Jump to content

Confusion - Can A Hardline Athiest Truly Be Friends With A Bible Thumper?


neuro
 Share

Recommended Posts

I recently stumbled upon a question of ethics, and would like to know how other people deal with the situation.

 

I once had a girlfriend who's views on homosexuality really bothered me, and resonates

even beyond sexuality. I believe many christians share her views, that homosexuality is something to overcome,

and that they want to shower you with love and Jesus to turn you straight. From her mouth, summarized:

 

"I think it's wrong, but I have gay friends, and there's nothing wrong with being friends with them, I just think they're on

the wrong track and I pray for them"

 

I consider that logic bigotry, and a message of intolerance and maybe even hate. This goes beyond issues such

as overcoming drugs, addiction, etc. I don't believe homosexuality to be something bad, rather an acceptable state

of nature. Drugs and addiction, however, is something to be worried about and to overcome. Some people

may turn around and comment on the quote above and say "that doesn't imply hate or intolerance"; to each

their own.

 

Here is my quagmire:

 

I find it so intolerable that she can believe such nonsense in Christianity, but

how can I retain my own beliefs, and yet not be such a hypocrite if I want

to be her friend? How can I be friends with someone who preaches intolerance... that is,

bigotry that I perceive she has, as I have an equal bigot response to her beliefs?

Link to comment
Share on other sites

Friends can agree to disagree on a lot of things.

 

What I read in your anecdote is that your friend may have no problem being friends with a gay person, may accept that person, and may not even see that person as doing anything wrong. But she is also a christian, and that means she can't be too supportive of that way of life her so-called good book teaches is sinful. So she's taking the lukewarm position, remaining friends with the sinner but being soft by saying "on the wrong track" instead of "hellbound", and proudly defending her faith by praying for them. That doesn't seem like bigotry to me...more like hypocrisy.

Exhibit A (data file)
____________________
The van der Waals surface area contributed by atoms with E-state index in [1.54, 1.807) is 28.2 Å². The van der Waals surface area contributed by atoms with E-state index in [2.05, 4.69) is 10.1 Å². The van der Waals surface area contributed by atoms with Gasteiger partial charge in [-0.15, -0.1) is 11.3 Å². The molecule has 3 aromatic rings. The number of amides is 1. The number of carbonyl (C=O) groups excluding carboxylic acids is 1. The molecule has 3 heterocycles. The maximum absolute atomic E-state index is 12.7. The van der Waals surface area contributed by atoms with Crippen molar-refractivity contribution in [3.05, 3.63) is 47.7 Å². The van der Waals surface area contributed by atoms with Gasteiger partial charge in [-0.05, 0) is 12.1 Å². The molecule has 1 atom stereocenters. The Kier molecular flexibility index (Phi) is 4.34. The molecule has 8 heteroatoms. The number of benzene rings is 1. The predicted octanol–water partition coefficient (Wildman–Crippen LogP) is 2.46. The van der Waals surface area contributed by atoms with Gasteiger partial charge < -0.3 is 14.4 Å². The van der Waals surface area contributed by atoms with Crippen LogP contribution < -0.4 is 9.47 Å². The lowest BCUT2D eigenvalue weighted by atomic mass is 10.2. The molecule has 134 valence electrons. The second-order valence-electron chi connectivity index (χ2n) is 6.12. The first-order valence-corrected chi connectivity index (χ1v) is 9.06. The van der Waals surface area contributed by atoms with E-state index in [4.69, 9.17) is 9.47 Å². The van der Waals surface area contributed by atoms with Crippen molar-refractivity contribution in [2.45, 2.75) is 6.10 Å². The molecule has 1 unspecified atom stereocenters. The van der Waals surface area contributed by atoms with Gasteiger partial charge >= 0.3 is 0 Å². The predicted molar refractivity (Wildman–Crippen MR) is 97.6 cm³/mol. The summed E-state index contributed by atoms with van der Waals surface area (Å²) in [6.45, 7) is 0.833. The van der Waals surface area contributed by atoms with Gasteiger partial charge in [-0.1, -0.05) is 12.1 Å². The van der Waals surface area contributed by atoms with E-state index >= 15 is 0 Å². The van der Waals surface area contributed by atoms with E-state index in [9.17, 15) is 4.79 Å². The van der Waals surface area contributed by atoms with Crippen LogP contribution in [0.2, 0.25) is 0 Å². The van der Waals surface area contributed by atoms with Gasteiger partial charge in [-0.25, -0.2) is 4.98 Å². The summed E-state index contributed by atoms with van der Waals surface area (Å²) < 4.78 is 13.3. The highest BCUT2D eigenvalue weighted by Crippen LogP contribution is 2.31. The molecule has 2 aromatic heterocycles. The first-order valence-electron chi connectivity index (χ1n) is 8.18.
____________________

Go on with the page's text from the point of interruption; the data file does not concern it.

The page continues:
Link to comment
Share on other sites

What if she had said:

 

"I think it's wrong, but I have black friends, and there's nothing wrong with being friends with them, I just think they're on

the wrong track and I pray for them"

 

I don't see any difference in her saying "gay" instead of "black".

Link to comment
Share on other sites

I think hypocrasy is preaching one thing and living another. I think bigotry is saying I'm better than you because my category of humanity is inherently better than yours.

 

I think anti-gay Christians tend to fit both categories. Bigotry: I'm better than you because I'm straight. Hypocrasy: I tell gay people I love them but I keep praying that they will turn away from their evil practices.

 

My logic: I've been the focus of charity but I didn't know it. I thought it was people being really nice and I took it as true friendship. But when I really needed a friend they weren't there. Later I found out that they were just doing their good deeds of the day and I happened to be there so it was me who they were good to. And that is hypocritical from the perspective of the recipient because they appear to love when they don't. It sounds like your friend is treating her gay friends the same way.

 

I think it is bigotry to pray for them for no other reason than that they are gay. Why? It is saying: I am better than they because a straight person is morally better than a gay person.

Link to comment
Share on other sites

One reason a lot of Christians are this way toward homosexual people is that the Bible condemns homosexuality. At least, they think it does. They have to do some cherry picking to make it say that. In other words, there are a lot of commands in the Bible that are just as clear and direct but they never listen to these commands. I don't know why they make such a big fuss over this one.

Link to comment
Share on other sites

"I think bigotry is saying I'm better than you because my category of humanity is inherently better than yours. "

 

RubySera, you know what, you hit the nail on the dot when you were describing her personality. I confronted her one time about love, when she was categorically discriminating the roots of my feelings. I said: "What makes you think your love is more valid than mines simply because you believe it is resultant of your god?"

 

She couldn't answer that question. She stumbled, and stopped short of 'judging' me when she realized what predicament I put her in.

 

I feel like I have to betray myself to be her friend, because I don't want to lose her as one.

 

Wow, ok epiphany. She told me one time, "I have to give [my faith] up a lot just to be with you." Now I understand what she meant. Regardless of how callous and bigoted that statement is, I'd rather not be the victim of Christian charity.

Link to comment
Share on other sites

Guest
This topic is now closed to further replies.
 Share

×
×
  • Create New...

Important Information

By using this site, you agree to our Guidelines.